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Toward Efficient Training of Large Language Models with Balanced Conditional Compute
Luke Zettlemoyer

The trend of building ever larger language models has dominated much research in NLP over the last few years. However, we have reached a point where dense compute is difficult to scale further, and there is a need for new, more efficient model architectures. In this talk, I will cover our recent efforts on learning sparse mixtures of experts (MoEs) models, which have new explicitly balanced control mechanisms for allocating conditional compute. This includes BASE Layers, where the routing of experts to tokens is algorithmically assigned to ensure balanced scaling across compute nodes, and DEMix Layers, where we introduce new modular approaches for deterministic expert routing based on metadata that specifies the domain of the input text. Overall, our sparse approaches have significantly reduced cross-node communication costs and could possibly provide the next big leap in performance, although finding a version that scales well in practice remains an open challenge.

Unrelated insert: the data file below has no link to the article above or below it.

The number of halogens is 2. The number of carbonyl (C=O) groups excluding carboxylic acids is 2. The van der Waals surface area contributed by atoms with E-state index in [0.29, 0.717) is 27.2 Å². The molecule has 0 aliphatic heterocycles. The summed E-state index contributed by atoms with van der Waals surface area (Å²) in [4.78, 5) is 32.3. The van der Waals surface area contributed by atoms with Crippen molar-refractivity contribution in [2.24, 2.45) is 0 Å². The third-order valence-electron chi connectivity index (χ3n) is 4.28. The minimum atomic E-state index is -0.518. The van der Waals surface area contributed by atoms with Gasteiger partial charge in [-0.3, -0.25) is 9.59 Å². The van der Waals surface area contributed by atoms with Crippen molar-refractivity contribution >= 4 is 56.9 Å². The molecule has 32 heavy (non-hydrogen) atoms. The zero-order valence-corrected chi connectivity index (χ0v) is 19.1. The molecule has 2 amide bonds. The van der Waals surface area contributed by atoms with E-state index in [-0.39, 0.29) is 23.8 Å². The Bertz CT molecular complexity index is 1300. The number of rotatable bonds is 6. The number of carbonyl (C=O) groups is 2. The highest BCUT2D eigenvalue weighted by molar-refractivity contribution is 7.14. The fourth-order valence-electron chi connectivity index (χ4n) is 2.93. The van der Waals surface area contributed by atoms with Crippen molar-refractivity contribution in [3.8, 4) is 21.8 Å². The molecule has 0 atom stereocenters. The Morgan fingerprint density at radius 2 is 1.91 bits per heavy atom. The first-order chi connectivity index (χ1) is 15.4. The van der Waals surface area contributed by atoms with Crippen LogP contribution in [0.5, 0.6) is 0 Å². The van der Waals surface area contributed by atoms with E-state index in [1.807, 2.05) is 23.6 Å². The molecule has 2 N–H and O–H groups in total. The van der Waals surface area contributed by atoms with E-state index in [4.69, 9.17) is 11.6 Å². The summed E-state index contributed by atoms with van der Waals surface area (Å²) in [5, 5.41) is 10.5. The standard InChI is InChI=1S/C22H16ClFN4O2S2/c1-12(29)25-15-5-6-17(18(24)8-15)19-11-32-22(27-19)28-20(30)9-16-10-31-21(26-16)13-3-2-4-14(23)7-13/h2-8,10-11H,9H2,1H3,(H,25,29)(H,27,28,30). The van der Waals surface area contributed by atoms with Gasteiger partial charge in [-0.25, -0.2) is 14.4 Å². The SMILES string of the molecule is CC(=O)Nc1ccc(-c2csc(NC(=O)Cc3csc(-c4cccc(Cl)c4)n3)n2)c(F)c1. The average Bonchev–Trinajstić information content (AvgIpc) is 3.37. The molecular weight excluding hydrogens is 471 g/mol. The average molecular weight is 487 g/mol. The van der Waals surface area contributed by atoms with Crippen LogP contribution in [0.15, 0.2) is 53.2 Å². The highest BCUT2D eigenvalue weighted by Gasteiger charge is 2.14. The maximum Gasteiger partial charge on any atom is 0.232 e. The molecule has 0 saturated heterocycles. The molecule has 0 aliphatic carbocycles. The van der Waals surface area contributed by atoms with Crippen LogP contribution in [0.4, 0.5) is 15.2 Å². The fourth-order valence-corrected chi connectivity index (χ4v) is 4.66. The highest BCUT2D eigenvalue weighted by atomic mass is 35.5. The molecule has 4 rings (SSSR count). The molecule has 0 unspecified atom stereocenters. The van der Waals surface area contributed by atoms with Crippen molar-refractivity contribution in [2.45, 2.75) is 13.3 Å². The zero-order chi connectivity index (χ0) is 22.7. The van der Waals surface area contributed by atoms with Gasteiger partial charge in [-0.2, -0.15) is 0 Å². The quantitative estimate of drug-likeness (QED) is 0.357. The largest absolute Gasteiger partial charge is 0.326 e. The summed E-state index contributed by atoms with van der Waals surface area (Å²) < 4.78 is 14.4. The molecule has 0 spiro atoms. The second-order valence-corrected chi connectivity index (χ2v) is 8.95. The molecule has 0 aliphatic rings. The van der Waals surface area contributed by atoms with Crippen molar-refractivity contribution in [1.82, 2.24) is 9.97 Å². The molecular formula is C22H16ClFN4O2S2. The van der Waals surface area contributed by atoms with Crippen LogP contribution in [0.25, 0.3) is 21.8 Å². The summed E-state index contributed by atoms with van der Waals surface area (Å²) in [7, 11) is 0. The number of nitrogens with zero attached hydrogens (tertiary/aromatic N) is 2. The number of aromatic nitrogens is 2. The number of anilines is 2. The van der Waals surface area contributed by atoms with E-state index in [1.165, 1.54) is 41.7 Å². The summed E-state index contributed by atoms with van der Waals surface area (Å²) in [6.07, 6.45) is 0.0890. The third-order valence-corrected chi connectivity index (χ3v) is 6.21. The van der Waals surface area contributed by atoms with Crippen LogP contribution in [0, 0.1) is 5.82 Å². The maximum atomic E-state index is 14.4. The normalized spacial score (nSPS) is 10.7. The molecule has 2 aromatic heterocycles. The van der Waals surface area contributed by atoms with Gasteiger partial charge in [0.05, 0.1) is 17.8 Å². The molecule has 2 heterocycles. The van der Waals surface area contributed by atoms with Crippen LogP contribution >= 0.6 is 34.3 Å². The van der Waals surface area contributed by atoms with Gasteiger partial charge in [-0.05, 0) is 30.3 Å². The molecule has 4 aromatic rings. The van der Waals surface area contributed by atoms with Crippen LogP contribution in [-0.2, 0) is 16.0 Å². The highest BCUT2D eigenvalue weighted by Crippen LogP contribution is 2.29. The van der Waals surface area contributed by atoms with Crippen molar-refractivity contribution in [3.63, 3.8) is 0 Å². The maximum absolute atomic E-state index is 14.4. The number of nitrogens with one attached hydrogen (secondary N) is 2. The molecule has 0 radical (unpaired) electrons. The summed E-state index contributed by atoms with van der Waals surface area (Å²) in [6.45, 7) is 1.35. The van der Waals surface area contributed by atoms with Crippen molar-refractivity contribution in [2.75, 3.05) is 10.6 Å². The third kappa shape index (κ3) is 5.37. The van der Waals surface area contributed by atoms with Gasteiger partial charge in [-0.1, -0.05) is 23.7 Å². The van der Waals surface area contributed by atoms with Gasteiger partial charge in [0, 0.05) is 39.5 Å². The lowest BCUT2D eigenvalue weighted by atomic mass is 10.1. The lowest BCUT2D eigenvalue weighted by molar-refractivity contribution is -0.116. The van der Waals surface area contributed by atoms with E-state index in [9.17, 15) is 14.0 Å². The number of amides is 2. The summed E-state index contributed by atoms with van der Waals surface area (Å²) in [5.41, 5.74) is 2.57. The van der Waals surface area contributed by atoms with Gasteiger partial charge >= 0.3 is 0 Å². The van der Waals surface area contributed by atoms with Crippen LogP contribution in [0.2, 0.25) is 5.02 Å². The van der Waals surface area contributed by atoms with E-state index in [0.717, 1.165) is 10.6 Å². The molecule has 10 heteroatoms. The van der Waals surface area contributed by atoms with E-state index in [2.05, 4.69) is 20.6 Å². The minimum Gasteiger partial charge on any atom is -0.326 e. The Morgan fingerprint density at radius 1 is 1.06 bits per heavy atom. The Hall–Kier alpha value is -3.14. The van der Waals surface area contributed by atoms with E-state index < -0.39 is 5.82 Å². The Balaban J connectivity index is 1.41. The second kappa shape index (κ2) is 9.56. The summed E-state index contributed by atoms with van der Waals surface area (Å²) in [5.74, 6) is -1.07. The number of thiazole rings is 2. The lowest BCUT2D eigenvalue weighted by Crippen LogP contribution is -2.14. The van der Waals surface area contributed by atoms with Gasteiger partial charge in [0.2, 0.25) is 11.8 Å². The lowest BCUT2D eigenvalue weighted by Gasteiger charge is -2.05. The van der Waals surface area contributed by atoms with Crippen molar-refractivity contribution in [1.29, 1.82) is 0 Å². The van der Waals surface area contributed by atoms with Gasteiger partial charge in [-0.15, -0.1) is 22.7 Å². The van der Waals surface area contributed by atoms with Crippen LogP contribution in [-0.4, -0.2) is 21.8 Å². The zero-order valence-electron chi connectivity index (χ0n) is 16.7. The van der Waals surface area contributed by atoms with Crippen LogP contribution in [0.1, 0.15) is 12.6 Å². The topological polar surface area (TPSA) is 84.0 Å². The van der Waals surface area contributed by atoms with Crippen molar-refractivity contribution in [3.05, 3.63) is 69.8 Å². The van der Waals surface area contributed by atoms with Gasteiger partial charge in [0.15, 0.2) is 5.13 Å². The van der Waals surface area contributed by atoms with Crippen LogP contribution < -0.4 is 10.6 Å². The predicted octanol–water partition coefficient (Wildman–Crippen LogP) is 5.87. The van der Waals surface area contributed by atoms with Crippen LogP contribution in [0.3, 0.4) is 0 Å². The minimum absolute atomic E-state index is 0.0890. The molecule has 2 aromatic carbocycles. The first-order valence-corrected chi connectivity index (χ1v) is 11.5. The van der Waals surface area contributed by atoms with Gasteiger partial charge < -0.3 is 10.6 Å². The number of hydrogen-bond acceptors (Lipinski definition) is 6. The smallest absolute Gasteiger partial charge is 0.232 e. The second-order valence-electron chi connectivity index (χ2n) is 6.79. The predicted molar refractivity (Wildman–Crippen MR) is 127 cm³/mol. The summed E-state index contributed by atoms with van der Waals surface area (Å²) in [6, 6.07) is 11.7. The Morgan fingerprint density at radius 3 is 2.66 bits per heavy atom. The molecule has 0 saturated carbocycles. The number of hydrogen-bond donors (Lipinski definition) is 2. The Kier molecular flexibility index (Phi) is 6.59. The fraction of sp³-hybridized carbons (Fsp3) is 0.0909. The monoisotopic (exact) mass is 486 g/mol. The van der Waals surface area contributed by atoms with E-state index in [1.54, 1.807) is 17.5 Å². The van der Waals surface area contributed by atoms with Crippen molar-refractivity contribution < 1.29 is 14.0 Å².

Author Information

Luke Zettlemoyer (University of Washington and Facebook)

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